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Chainsaw of Fools

Texas Chainsaw Massacre: The Next Generation
Show Me the Chainsaw: A soon-to-be-famous Renee Zellweger defends her honor in 'Texas Chainsaw Massacre: The Next Generation.'

'Texas Chainsaw Massacre: The Next Generation' proves that you can't go home again to the house in the woods

By Michael S. Gant

AH, THE INDISCRETIONS of youth. I'll bet that Matthew McConaughey, now that he's played a spiritual adviser to presidents, wishes he hadn't let himself be cast in The Texas Chainsaw Massacre: The Next Generation (originally titled, in 1994, Return of the Texas Chainsaw Massacre and now being marketed with a revised title in order to capitalize on Matt's subsequent fame) as a crazed, bloodlusting, tow-truck­driving villain named Vilmer. Ditto Renee Zellweger, who, before she got shown the real money in Jerry Mcguire, screamed her lungs out in TCM: TNG for peanuts as the "virgin who survives."

More interesting is the case of director/screenwriter Kim Henkel, who penned the original version for director Tobe Hooper back in 1974. The Texas Chainsaw Massacre, which rates a place in cult-movie Valhalla on the basis of its name alone (Massachusetts Skillsaw Scuffle? I don't think so), was a genuinely disturbing film. A lot of B-movie histories emphasize the horror-comedy aspects of the original, but all I remember from the time I saw it--besides having to pass through a picket line of outraged feminists--was how the low production values and bad acting actually made the film seem frighteningly like a snuff documentary. Henkel should have known better than to try and catch lightning in a lens a second time. There's no way that this sequel/remake/homage can possibly out-creep the original, even if it does replicate, rather sheepishly, the infamous meat-hook scene. What's worse is that the ironic, slasher-genre in-jokes have been done much better in Wes Craven's Scream.

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The rock band called Chainsaws and Children

A small record label called Chainsaw.

The official site of the movie under its original title.

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Henkel has reworked his plot with only minor variations. Out way past their bedtimes, wandering teens stumble across a family of sadistic (and sloppy) flesh-rending psychos: Vilmer (McConaughey, who actually acquits himself well in a sub­Woody Harrelson way), cross-dressing Leatherface (Robert Jacks, who is exceedingly clumsy with his beloved chainsaw), a crazed real-estate agent named Darla (Tonie Perenski) and a cattle-prod-wielding brother (Joe Stevens). Some mayhem and much chaotic screaming (Leatherface and Vilmer squabble louder than the pundits on Crossfire) ensue until plucky heroine Jenny (Zellweger) escapes.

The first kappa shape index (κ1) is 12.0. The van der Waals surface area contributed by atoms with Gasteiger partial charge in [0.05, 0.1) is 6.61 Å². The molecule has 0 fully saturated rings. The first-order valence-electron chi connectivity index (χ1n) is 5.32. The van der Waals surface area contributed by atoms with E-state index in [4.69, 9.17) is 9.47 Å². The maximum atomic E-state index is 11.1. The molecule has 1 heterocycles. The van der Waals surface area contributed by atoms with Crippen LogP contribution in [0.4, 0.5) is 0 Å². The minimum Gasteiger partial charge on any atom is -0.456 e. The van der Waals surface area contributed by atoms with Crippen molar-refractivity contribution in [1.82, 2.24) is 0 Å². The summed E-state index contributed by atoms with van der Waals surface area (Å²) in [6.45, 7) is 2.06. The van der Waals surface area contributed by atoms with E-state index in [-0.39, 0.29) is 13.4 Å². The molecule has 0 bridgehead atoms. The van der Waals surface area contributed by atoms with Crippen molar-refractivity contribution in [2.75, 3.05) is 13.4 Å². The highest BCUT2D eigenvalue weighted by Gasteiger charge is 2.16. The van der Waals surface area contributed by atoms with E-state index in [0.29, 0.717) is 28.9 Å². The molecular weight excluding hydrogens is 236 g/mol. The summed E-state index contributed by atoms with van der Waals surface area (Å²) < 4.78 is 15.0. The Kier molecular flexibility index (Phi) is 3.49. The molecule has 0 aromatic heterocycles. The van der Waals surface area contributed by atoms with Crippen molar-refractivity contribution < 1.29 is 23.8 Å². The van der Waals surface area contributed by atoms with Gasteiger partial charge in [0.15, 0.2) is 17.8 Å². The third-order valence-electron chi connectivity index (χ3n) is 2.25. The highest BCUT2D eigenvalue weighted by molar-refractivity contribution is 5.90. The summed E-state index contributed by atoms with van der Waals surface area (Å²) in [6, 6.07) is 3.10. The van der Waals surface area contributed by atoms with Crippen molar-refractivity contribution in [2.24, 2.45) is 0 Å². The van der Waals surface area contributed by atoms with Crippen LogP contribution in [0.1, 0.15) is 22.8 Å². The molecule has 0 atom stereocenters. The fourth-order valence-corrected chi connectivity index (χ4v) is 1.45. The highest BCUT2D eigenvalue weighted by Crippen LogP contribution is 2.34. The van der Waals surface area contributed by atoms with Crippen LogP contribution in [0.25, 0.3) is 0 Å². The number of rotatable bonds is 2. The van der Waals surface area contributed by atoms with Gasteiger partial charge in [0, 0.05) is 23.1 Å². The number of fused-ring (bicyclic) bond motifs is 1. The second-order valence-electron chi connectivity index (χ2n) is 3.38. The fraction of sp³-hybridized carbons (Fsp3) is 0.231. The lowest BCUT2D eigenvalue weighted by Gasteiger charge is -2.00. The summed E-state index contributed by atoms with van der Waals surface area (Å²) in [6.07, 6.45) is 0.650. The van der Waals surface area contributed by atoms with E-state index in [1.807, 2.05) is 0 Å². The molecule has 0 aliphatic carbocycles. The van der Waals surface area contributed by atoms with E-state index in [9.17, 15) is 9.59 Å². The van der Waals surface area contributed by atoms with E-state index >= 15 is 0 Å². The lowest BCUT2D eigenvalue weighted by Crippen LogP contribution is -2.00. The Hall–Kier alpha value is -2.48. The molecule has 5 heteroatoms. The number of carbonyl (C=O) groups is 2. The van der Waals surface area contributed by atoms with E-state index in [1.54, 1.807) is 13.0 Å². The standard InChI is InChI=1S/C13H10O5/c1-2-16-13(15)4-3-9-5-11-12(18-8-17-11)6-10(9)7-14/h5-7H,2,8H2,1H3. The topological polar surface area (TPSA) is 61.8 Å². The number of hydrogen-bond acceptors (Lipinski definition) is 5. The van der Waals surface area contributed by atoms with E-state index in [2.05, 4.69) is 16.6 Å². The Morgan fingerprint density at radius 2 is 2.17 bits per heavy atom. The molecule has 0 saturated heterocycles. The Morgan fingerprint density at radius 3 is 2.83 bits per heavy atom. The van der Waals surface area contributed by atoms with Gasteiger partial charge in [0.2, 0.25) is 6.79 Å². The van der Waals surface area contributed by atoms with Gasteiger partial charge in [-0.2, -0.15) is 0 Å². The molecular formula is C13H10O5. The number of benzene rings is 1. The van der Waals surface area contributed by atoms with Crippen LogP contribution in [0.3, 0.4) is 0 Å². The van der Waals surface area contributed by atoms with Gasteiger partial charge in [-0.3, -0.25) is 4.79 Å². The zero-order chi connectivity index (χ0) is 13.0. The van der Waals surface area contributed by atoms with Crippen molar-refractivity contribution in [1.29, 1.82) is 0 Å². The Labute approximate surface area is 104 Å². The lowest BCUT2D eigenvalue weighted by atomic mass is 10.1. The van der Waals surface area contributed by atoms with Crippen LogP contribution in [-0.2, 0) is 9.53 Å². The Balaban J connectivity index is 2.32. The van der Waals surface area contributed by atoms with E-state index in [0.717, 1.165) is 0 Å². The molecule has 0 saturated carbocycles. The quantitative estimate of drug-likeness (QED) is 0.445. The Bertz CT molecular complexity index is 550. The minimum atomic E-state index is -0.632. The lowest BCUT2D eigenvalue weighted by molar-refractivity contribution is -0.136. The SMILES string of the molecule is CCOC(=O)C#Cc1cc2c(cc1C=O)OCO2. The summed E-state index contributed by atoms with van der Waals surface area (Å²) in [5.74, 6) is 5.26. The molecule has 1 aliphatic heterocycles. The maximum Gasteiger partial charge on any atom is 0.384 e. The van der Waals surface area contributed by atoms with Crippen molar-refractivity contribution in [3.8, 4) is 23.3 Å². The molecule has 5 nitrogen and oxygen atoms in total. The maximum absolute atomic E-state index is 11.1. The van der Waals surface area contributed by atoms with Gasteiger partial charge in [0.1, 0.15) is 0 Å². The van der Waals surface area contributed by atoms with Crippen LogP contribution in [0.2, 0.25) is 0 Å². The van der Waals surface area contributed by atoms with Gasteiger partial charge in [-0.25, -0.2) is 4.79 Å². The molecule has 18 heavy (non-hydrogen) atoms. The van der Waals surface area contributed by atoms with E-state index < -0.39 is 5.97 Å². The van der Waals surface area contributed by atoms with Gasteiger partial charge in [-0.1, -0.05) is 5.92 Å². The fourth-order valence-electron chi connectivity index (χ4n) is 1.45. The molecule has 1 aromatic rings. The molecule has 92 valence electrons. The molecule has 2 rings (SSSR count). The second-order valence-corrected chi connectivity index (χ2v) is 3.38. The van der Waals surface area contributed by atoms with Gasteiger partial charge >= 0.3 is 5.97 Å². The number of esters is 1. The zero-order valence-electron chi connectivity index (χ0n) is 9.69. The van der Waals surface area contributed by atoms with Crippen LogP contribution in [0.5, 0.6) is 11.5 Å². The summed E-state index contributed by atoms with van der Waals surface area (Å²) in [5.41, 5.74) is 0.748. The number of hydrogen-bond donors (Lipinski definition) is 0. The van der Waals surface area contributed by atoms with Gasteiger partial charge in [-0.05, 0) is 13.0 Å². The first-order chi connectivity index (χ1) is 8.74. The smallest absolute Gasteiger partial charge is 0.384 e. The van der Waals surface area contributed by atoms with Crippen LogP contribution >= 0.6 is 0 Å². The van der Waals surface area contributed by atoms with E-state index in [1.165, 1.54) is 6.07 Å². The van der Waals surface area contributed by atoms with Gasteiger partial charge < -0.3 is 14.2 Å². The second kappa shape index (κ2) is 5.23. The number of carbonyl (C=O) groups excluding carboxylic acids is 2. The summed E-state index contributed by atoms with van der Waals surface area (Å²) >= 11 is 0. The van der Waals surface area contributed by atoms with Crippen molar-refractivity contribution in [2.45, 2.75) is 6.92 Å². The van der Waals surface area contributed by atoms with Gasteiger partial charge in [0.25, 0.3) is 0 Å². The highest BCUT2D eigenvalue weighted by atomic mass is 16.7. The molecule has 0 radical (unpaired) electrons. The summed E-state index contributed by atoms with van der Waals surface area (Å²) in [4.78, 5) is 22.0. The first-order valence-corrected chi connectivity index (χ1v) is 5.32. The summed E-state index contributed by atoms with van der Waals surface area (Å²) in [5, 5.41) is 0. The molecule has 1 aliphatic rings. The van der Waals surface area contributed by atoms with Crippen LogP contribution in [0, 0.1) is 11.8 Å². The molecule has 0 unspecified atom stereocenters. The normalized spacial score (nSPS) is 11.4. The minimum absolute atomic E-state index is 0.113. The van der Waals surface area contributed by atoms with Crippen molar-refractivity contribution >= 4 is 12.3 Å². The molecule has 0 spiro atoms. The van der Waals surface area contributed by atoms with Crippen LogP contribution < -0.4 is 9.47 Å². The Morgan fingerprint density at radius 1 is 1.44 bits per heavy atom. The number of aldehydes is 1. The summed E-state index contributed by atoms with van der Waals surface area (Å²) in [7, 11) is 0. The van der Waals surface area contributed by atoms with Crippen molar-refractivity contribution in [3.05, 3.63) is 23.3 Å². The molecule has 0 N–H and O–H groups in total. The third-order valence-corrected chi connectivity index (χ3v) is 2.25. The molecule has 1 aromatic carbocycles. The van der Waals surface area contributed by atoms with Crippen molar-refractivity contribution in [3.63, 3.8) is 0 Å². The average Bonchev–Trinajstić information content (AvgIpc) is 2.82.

The only detour in the familiar schematic is the introduction of a strange new character named Rothman (James Gale), who, it is hinted, is manipulating Vilmer and Co. for his own twisted ends. When Rothman demands that Vilmer show his victims the true meaning of horror, a bare flicker of an idea passes across the screen: Rothman is a surrogate for the director, for all horror-film directors. But the notion is quickly forgotten, and the film stumbles to a slapdash ending featuring cameos by some of the original cast members. The only person who might bother to picket this Massacre is Tobe Hooper, for desecrating his masterpiece.


The Texas Chainsaw Massacre: The Next Generation (R; 86 min.), directed and written by Kim Henkel, photographed by Levie Isaacks and starring Matthew McConaughey and Renee Zellweger.

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From the Aug. 27-Sept. 3, 1997 issue of Metro.

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